An increasing need is emerging for long-term datasets to understand how national and basin-scale hydrological regimes are responding to climatic variations and anthropogenic influences.  Predicting future water availability, for effective water resource planning under climate change and population growth, requires well-founded predictions of regional climate, hydrology and societal demands across the basin.  Whilst climate and hydrological models can inform about expected impacts of change, validation of these models requires real data.  In an interesting paradox which illustrates the current lack of capacity to predict the impacts of climate variability and change on water resources, the East African long rains are observed to be decreasing, whilst climate models predict an increase.

Initiatives to improve understanding of the climate and hydrology of the lake basin are welcomed e.g. GEWEX HyVic regional hydroclimate project, DFID-NERC FCFA (Future Climate for Africa) programme, and WMO data rescue activities which aim to identify and preserve records that capture natural variability.


Yield Gap and the shares of climate and crop management in yield and yield variability of staple crops in West Africa

F. Affholder (CIRAD, Montpellier, France), B. Sultan (IRD, Paris, France), P. Kouakou (CIRAD, Bobo-Dioulasso, Burkina Faso), C. Poeydebat (CIRAD, le Lamentin, France), B. Muller (CIRAD, Montpellier, France)

Abstract details
Yield Gap and the shares of climate and crop management in yield and yield variability of staple crops in West Africa

F. Affholder (1) ; B. Sultan (2) ; P. Kouakou (3) ; C. Poeydebat (4) ; B. Muller (5)
(1) CIRAD, UR AIDA, Montpellier, France; (2) IRD, Paris, France; (3) CIRAD, Bobo-Dioulasso, Burkina Faso; (4) CIRAD, Martinique, le Lamentin, France; (5) CIRAD, BIOS, Montpellier, France

Abstract content

 « Yield gap » (Yg) is a key concept of agricultural science for identifying the room for improvement of yields through better management of the agroecosystem. In rainfed agriculture Yg is the difference between actual yield (Ya) and the theoretical water limited yield (Yw) that would be achieved if solar radiation, temperature and precipitations were the only factor limiting the crop's growth and yield. Changes in Yw over regions and years are due to climate-soil interactions that are not easily modified by crop management, whereas changes in Yg are due to limiting factors that are typically within the scope of crop management such as nutrient availability, weeds, and pests.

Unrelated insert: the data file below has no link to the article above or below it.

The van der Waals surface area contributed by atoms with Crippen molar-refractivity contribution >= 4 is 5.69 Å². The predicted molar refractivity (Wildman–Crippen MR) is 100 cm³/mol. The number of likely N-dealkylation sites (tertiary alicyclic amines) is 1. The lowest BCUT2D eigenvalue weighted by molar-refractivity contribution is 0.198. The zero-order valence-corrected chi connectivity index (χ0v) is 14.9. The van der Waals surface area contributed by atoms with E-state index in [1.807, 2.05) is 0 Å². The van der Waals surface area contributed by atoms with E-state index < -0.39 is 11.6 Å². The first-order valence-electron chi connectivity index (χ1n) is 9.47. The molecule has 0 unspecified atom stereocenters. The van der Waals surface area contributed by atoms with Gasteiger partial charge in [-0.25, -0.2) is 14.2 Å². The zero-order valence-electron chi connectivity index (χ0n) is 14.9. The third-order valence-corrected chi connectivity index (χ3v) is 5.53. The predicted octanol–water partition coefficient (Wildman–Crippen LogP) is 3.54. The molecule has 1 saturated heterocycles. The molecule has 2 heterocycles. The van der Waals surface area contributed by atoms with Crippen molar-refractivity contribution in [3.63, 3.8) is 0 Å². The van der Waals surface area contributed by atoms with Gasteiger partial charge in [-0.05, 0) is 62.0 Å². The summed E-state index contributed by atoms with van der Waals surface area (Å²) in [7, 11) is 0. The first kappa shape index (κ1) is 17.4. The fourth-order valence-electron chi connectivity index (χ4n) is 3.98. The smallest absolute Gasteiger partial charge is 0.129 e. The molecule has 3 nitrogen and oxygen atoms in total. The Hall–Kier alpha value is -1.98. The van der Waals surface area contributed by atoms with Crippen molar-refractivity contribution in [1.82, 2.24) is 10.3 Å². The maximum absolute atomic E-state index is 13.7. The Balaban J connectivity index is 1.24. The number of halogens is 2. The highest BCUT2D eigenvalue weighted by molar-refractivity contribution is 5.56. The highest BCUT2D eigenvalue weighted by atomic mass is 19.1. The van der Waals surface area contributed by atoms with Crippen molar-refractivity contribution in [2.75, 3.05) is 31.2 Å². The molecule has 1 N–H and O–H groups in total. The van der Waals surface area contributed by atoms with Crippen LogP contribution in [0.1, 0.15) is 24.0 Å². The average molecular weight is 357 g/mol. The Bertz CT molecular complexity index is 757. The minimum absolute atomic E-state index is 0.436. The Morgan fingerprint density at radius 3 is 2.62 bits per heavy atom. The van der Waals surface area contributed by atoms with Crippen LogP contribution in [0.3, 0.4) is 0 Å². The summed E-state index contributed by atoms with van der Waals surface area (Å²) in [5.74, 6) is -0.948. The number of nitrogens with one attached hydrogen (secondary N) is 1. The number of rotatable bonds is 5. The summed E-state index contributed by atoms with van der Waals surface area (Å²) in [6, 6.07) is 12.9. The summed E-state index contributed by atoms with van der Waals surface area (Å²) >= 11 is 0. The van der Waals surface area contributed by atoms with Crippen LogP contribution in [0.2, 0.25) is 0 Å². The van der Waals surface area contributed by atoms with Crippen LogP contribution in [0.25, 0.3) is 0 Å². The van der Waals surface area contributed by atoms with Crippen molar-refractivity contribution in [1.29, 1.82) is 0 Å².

We provide an example of yield gap estimates in semi-arid Africa, using yield and other agronomic data collected in famers’ fields of Senegal in 1990 and 1991 and from 2006 to 2012. It illustrates how contrarily to what most people would expect climate is not, on average, what most limits yields in that region: yet, actual yields are on average a quarter of water limited yield, and this is due to constraints whose reduction is technically possible albeit subject to the economic and environmental relevance of doing so.

Most studies dealing with the impact of climate change on agriculture in West Africa compare Yw under present and future climate as predicted by climate models. The magnitude of those predicted long term changes in Yw by 2050 is down to –20% in the worst scenario combining a +6°C change with a -20% rainfall change. Such changes in water limited yields are certainly concerning, but they are remarkably small compared to the potential +390% increase that would result from closing the current yield gap.

When considering yield variations observed across plots and years, and not anymore regional averages over a few years, what strikes is the stability of observed yields compared to variations of Yw. We used crop model simulations with historical series of 20 years of weather data to compare yield distributions over years of a crop grown using 3 contrasted levels of fertilisation and no incidence of weeds, pests or diseases. For each fertilisation level, the simulated yield reached a maximum value the ‘best year’ of the series. The three fertilisation levels were chosen so that the maximum simulated yield reached 0.25 Yw, 0.5 Yw, and 0.75 Yw respectively. The resulting simulated yield distributions show that even if management allows increasing the median yield, in many years the climate is the main limiting factor and fertilising has no or a slight impact only. In other words, the way the current climate limits crop production in this region is by making uncertain the output of investing for high yields. Buying fertilizers or working hard for manure collection, transport and distribution do not translate, a certain number of years, into more production. For farmers struggling for the daily subsistence of their family, that kind of risk may not be justified while alternative use of family resources in cash and labour force provide less risky ways to produce subsistence means. Until recently, in many farming systems of West Africa, the growth in food needs due to population growth in rural areas was matched thanks to increases in cultivated or pasted areas rather than increases in crop yields or livestock pressure on land (i.e extension rather than intensification of crop or livestock activities). When rural families reached the limits of this strategy, migrations of many kinds of distance and duration became the adjustment variable to the gap between resources available from farming and population needs. This suggests that for many, it is less risky to leave home than to intensify cropping or livestock systems. Anyway, as job opportunities for migrants from the rural zones are currently low in West African cities and elsewhere, there are legitimate concerns about the way this strategy may soon reach its limit as well.